HOUSE, SENATE RELEASE EDUCATION BUDGET PROPOSALS FOR 2016-2017 via Legislative IQ powered by Lobby Tools – The House is endorsing an education budget of $7.26 billion; the Senate plan for education is slightly smaller, coming in at $7.25 billion … House is offering $1.205 billion for Florida colleges; the Senate is putting that number at $1.227 billion. Both plans estimate tuition revenue at $2 billion. State universities would get $4.73 billion under the House plan while the Senate provides $4.68 billion … performance funding to state universities … the House would give $500 million, half that number coming from new state money and the rest from the university base budget. From the Senate plan, universities would receive $475 million; $225 of that coming from the state. Performance funding for the Florida College System under the house plan would be $60 million — $40 million from the state and $20 million from colleges. The Senate would also give Colleges $60 million in performance funding, but with half coming from the state and the rest from the schools.

SENATE RECOMMENDS $3.6 BILLION FOR ENVIRONMENTAL AGENCIES IN 2016-17 BUDGET via Legislative IQ powered by Lobby Tools – Among other things, the budget provides $1.5 billion to the Department of Environmental Protection, $1.7 billion to the Department of Agriculture and Consumer Service, $384.8 million to the Florida Fish and Wildlife Conservation Commission and $41.9 million to the Department of Citrus … confirms a 4 percent budget increase requested by the DEP and Scott, but only $82 million for Everglades restoration, which was less than contained in both the DEP budget ($176 million) and Scott’s plan ($151 million.) … $50 million for springs restoration projects … $82.6 million to land acquisition … give Florida Forever $22.3 million … $50 million would be allocated for water projects statewide. Local governments had already requested nearly $700 million for various water projects. FDACS’ budget also includes about $2.8 million for implementing agriculture best management practices statewide, as well as eight additional staffers for the Office of Water Policy and a line item that would increase the pay for firefighters.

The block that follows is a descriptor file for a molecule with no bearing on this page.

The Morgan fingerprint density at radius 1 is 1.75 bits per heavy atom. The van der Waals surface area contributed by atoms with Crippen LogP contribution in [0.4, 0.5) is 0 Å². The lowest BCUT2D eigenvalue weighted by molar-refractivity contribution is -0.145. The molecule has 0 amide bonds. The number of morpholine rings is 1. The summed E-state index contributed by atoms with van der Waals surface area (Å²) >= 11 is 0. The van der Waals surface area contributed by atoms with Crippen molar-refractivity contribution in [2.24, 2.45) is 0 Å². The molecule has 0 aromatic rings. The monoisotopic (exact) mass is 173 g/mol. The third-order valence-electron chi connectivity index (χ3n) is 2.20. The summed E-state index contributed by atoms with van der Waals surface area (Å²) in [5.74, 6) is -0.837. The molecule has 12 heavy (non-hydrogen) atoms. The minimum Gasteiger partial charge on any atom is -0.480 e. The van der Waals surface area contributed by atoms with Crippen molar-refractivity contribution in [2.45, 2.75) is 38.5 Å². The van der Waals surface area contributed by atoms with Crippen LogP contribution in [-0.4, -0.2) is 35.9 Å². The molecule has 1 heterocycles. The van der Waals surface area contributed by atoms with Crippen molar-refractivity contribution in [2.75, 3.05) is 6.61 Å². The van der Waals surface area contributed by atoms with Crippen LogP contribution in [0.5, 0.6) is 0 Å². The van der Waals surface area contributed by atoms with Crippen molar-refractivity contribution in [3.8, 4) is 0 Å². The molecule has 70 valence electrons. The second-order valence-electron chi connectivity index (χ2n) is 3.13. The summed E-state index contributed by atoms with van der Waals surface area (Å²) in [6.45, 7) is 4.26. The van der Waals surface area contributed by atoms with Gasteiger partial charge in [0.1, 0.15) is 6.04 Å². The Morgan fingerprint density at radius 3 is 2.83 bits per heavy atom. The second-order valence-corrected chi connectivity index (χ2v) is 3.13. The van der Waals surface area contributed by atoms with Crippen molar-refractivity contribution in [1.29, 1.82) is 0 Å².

ON EVERGLADES ACTION DAY, ENVIRONMENTAL GROUPS TO URGE LAWMAKERS TO SET ASIDE MONEY FOR RESTORATION PROJECTS via Jenna Buzzacco-Foerster of Florida Politics – “The focus this year is a funding mechanism,” said Jason Totoiu, the co-chairman of the Everglades Coalition, which is made up a coalition of 61 environmental and conservation organizations. “It’s been inconsistent” … Totoiu said the money set aside each year has varied, which may have hampered restoration projects. Totoiu said the coalition plans to encourage lawmakers to set aside some of the Amendment 1 dollars for restoration projects. They aren’t alone in that plight … two Treasure Coast lawmakers filed legislation (HB 989/SB 1168) to secure funding for Everglades restoration. The proposals — sponsored by Gayle Harrell and Joe Negron — call on the state to set aside 25 percent or $200 million, whichever is the smallest, a year for Everglades projects.

BRIAN PITTS SUING SCOTT, LAWMAKERS OVER “INVALID” STATE BUDGET via Jim Rosica of Florida Politics – Perennial gadfly and Capitol fixture Pitts is suing … for “preliminary and perpetual relief” from what he calls an “invalid” state budget for this year. Pitts, a trustee of his St. Petersburg-based Justice-2-Jesus church group, filed a 30-page complaint in Leon Circuit Civil Court last week …  In the sometimes rambling document, mystifyingly laid out in landscape format, Pitts said the 2015-16 state budget … is both “unlawful and unconstitutional.” Pitts laid out a laundry list of offenses bolstering his argument, including a lack of itemizations and improperly defined line-items, though Pitts acknowledges “there are just too many (deficiencies) to number.”

SENATE APPROVES CHANGES TO ‘STAND YOUR GROUND’ LAW via Kristen Clark of the Tampa Bay Times – By a 24-12 vote, the Florida Senate … approved changes to the state’s “stand your ground” law — which are endorsed by the National Rifle Association but which opponents argue would “stack the deck against justice for the dead,” especially if the victim is a racial minority. The legislation shifts the burden of proof in a pre-trial hearing from defendants to prosecutors, requiring state attorneys to prove “by clear and convincing evidence” why a defendant could not claim “stand your ground” in self-defense cases. Its prospects at becoming law are unknown, because a House version — which required the demonstration of a higher burden of proof from prosecutors — unexpectedly stalled in November in committee, a rare defeat for a priority of the NRA.